Most health care providers agree that a woman should have her first pelvic exam whenever she has a symptom such as abnormal bleeding, discharge or pain, or when she turns 21, whichever comes first. Your primary care doctor may be able to do the exam, if not, you can make an appointment with a gynecologist (a specialist who cares for a woman’s reproductive health) or a woman’s health nurse practitioner. Part of the pelvic exam is to check for STI’s such as Gonorrhea and Chlamydia, as well as infections that are not sexually transmitted, such as a vaginal yeast infection.
There are other important reasons to have a pelvic exam.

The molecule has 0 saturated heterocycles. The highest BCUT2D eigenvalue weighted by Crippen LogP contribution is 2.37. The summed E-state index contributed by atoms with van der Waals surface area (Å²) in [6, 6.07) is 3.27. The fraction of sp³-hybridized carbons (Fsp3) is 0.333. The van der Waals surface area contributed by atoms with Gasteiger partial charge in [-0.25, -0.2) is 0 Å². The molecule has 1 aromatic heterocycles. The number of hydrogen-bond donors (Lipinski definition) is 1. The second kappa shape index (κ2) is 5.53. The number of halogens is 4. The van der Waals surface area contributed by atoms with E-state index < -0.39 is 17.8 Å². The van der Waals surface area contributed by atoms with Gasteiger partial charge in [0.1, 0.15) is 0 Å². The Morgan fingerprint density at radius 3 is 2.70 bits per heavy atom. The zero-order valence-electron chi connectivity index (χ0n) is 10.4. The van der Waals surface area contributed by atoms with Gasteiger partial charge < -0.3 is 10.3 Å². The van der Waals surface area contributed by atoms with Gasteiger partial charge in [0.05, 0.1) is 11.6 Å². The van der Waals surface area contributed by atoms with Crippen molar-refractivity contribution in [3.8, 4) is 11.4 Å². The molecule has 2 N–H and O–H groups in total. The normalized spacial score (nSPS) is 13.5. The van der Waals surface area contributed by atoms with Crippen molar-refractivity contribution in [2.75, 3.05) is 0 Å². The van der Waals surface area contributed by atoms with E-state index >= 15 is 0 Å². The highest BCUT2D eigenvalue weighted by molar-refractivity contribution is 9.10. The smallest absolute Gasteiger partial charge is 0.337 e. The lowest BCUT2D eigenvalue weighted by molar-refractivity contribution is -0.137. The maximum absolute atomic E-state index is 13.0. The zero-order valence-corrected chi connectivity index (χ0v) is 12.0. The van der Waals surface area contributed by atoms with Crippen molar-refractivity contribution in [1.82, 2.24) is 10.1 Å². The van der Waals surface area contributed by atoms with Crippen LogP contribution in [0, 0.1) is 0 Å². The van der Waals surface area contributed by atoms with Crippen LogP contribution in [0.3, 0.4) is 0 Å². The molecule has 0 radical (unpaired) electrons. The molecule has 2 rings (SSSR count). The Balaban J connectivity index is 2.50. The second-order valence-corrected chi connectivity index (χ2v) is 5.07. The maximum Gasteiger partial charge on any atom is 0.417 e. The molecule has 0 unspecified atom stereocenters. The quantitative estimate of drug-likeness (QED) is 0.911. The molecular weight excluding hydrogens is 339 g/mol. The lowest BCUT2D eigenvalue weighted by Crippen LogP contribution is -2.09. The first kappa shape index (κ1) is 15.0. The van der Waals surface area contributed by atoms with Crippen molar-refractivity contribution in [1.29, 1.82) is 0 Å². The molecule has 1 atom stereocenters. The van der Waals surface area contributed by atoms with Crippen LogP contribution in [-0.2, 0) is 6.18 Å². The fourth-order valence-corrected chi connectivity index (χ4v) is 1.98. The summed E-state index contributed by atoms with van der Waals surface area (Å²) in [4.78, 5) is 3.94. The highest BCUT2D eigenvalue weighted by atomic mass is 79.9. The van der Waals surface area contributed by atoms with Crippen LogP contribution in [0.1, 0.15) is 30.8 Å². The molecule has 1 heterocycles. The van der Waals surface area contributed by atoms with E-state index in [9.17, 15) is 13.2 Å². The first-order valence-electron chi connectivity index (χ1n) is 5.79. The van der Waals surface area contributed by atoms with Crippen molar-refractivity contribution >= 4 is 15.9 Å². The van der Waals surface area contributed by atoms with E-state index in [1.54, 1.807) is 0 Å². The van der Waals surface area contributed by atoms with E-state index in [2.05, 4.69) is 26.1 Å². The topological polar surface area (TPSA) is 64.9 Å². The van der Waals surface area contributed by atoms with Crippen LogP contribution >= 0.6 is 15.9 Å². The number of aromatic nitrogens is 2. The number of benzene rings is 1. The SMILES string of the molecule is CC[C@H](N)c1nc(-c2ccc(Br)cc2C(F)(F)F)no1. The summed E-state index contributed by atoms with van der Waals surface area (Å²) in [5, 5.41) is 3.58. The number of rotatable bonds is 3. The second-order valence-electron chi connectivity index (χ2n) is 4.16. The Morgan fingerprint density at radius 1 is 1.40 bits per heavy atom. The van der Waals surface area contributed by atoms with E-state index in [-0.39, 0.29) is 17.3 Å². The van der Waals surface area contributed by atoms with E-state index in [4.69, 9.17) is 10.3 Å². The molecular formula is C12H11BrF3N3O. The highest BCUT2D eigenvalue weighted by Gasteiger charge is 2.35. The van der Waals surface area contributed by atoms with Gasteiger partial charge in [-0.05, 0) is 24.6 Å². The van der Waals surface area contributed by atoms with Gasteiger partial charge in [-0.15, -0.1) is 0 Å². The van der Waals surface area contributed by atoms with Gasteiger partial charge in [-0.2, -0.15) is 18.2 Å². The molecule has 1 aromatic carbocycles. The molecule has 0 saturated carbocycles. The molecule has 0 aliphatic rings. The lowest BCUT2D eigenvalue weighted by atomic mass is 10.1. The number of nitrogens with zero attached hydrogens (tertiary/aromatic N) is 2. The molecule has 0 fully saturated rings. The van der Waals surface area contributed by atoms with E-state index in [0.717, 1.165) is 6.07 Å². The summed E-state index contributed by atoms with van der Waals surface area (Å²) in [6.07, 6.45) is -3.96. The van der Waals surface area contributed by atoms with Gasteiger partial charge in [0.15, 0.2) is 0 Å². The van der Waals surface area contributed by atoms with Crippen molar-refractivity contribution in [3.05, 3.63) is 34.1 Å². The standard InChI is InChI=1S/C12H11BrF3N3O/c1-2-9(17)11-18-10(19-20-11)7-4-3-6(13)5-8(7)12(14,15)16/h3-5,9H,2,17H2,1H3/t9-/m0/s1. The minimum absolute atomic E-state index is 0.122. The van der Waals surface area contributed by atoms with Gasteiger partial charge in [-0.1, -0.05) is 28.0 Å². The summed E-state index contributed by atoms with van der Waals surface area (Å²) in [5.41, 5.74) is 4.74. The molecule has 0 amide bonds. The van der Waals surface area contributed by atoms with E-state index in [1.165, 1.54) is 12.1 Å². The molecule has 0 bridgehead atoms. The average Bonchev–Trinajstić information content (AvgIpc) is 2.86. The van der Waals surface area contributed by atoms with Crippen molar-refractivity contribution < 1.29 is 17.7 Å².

These reasons may include:
- Unexplained pain in your lower belly or around the pelvic area, where your vagina is
- Vaginal discharge or wetness on your underwear that causes itching or burning or smells bad
- No menstrual periods by age 15
- Vaginal bleeding that lasts more than 10 days
- Missed periods, especially if you are having sex
- Menstrual cramps so bad that you miss school
Remember, it doesn’t matter how old you are or if you are sexually active. If you have any of the symptoms listed above, you should make an appointment with a health care provider. Many girls worry about fertility, especially if they have had sex and didn’t get pregnant right away. If you have normal menstrual periods and therefore a normal uterus, you should be able to have children when you are ready. The best way to stay healthy and fertile is to avoid getting STIs by using condoms or not having sex. Typically, fertility testing isn’t done until after a couple has been trying for about a year without any luck.
For more information on pelvic exams, see our health guide: Your First Pelvic Exam